Movie Review

Star-filled satire Don’t Look Up skewers targets big and small

Star-filled satire Don’t Look Up skewers targets big and small

Writer/director Adam McKay, who spent most of his career making comedy for comedy’s sake, has made one of the more interesting pivots in Hollywood, turning his comedic eye on real world topics. He took on the financial system in 2015’s The Big Short and the Bush/Cheney presidency in 2018’s Vice, using satire to make larger points.

At first blush, his new film, Don’t Look Up, wouldn’t seem to be in line with the previous two. It centers on two astronomers, Dr. Randall Mindy (Leonardio DiCaprio) and Ph.D. student Kate Dibiasky (Jennifer Lawrence), who make the shocking discovery that a previously uncharted comet is on a course to hit Earth. They quickly try to get word out about the impending disaster, starting with a meeting with President Janie Orlean (Meryl Streep), and then move on to a press tour when the president doesn’t seem to take the threat seriously.

It’s during that tour that McKay’s real goal with the film starts to crystalize, as Mindy and Dibiasky’s urgent message to the world gets filtered through a variety of outlets, each of which have their own goals that don’t necessarily align with that of the astronomers. The deeper they get, the more it becomes clear that having the public believe in a fact in this day and age is next to impossible.

Journalist David Sirota, who’s worked on a number of political campaigns, including Bernie Sanders’ 2020 presidential run, is given a story credit on the film, which should tell you something about where it is heading. Through a thinly veiled lens, it gives commentary on the current state of science, politics, the influence of money on politics, media, social media, discourse in general, all-encompassing corporations, and more.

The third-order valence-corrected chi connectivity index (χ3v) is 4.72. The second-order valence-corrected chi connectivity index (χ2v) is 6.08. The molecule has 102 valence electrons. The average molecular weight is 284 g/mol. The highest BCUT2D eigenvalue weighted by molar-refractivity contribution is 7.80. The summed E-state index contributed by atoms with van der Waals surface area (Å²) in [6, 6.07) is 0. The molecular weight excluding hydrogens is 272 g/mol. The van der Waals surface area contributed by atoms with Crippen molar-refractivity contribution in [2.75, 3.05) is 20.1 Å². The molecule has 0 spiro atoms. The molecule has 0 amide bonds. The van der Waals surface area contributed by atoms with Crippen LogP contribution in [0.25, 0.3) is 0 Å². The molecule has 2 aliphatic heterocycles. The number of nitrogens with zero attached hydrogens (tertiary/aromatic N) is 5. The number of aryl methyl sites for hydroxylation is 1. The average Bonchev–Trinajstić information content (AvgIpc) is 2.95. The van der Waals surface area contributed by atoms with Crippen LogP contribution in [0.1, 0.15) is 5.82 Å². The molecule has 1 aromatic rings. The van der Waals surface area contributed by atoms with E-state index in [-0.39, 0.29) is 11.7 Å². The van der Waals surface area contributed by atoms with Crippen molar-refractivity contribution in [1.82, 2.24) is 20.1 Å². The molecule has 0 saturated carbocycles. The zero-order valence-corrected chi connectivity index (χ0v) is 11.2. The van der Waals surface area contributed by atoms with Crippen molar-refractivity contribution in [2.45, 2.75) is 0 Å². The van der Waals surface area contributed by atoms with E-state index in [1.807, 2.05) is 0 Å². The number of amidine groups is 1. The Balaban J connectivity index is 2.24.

The more McKay skewers what life is like in the modern world, and the last two years in particular, the funnier the movie becomes. Each of the people Mindy and Dibiasky encounter are ridiculous in their own way, but they’re also scarily believable in a world in which a former reality TV host and his family became leaders of a country.

And thank goodness the movie is so funny because if you think too much about the implications of the characters and plot developments, you might start crying. That’s especially true of the film’s discussions around science, which ring all too true in a world where efforts to keep people healthy, including with a lifesaving vaccine, are being debated as good or not.

The cast of the film is top-notch, and they all came with their A-games. DiCaprio, Lawrence, and Streep maintain their Oscar-level reputations, and other great performances dot the film’s landscape, including those by Rob Morgan, Cate Blanchett, Tyler Perry, Jonah Hill, Melanie Lynskey, and Mark Rylance. The cast is such that somehow Timothée Chalamet is relegated to second-tier status.

McKay has carved out a special role in Hollywood, one where he seems to know how to tackle weighty topics without making his films feel heavy at all. Don’t Look Up may just be the best movie about the COVID era without ever mentioning the disease.

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Don’t Look Up is now playing in theaters. It debuts on Netflix on December 24.

Meryl Streep in Don't Look Up
Meryl Streep in Don't Look Up. Photo by Niko Tavernise/Netflix
Jennifer Lawrence, Leonardo DiCaprio, and Rob Morgan in Don't Look Up
Jennifer Lawrence, Leonardo DiCaprio, and Rob Morgan in Don't Look Up. Photo by Niko Tavernise/Netflix
Cate Blanchett and Tyler Perry in Don't Look Up
Cate Blanchett and Tyler Perry in Don't Look Up. Photo by Niko Tavernise/Netflix
Meryl Streep in Don't Look Up
Jennifer Lawrence, Leonardo DiCaprio, and Rob Morgan in Don't Look Up
Cate Blanchett and Tyler Perry in Don't Look Up